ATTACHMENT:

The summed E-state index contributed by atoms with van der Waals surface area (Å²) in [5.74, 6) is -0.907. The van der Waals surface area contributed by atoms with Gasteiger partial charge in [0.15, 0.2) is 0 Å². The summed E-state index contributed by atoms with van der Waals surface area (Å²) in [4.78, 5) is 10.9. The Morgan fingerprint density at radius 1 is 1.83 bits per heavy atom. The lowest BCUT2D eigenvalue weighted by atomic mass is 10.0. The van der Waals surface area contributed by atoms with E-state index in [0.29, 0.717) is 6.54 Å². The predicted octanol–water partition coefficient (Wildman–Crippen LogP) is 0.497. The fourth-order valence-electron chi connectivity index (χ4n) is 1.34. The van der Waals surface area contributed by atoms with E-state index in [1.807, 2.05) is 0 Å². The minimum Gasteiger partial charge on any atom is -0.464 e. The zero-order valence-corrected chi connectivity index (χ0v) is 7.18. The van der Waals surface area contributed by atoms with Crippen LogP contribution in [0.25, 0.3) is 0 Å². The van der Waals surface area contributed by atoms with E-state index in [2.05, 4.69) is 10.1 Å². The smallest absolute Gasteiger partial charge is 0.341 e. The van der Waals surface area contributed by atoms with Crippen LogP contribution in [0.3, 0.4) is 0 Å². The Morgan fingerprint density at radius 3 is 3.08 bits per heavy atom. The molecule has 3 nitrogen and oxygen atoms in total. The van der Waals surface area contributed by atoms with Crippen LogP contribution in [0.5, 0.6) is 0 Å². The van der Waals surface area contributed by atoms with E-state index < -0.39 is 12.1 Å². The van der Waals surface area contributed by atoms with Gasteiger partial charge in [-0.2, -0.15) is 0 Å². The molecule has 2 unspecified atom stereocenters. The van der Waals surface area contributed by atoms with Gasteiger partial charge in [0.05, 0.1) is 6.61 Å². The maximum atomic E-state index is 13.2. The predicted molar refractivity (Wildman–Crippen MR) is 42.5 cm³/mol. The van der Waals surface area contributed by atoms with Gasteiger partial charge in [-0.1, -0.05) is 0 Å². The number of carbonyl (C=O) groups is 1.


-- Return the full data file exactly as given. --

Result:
The summed E-state index contributed by atoms with van der Waals surface area (Å²) in [5.74, 6) is -0.907. The van der Waals surface area contributed by atoms with Gasteiger partial charge in [0.15, 0.2) is 0 Å². The summed E-state index contributed by atoms with van der Waals surface area (Å²) in [4.78, 5) is 10.9. The Morgan fingerprint density at radius 1 is 1.83 bits per heavy atom. The lowest BCUT2D eigenvalue weighted by atomic mass is 10.0. The van der Waals surface area contributed by atoms with E-state index in [0.29, 0.717) is 6.54 Å². The predicted octanol–water partition coefficient (Wildman–Crippen LogP) is 0.497. The fourth-order valence-electron chi connectivity index (χ4n) is 1.34. The van der Waals surface area contributed by atoms with E-state index in [1.807, 2.05) is 0 Å². The minimum Gasteiger partial charge on any atom is -0.464 e. The zero-order valence-corrected chi connectivity index (χ0v) is 7.18. The van der Waals surface area contributed by atoms with Crippen LogP contribution in [0.25, 0.3) is 0 Å². The van der Waals surface area contributed by atoms with E-state index in [2.05, 4.69) is 10.1 Å². The smallest absolute Gasteiger partial charge is 0.341 e. The van der Waals surface area contributed by atoms with Crippen LogP contribution in [0.3, 0.4) is 0 Å². The Morgan fingerprint density at radius 3 is 3.08 bits per heavy atom. The molecule has 3 nitrogen and oxygen atoms in total. The van der Waals surface area contributed by atoms with Crippen LogP contribution in [0.5, 0.6) is 0 Å². The van der Waals surface area contributed by atoms with E-state index < -0.39 is 12.1 Å². The van der Waals surface area contributed by atoms with Gasteiger partial charge in [-0.2, -0.15) is 0 Å². The molecule has 2 unspecified atom stereocenters. The van der Waals surface area contributed by atoms with Gasteiger partial charge in [0.05, 0.1) is 6.61 Å². The maximum atomic E-state index is 13.2. The predicted molar refractivity (Wildman–Crippen MR) is 42.5 cm³/mol. The van der Waals surface area contributed by atoms with Gasteiger partial charge in [-0.1, -0.05) is 0 Å². The number of carbonyl (C=O) groups is 1.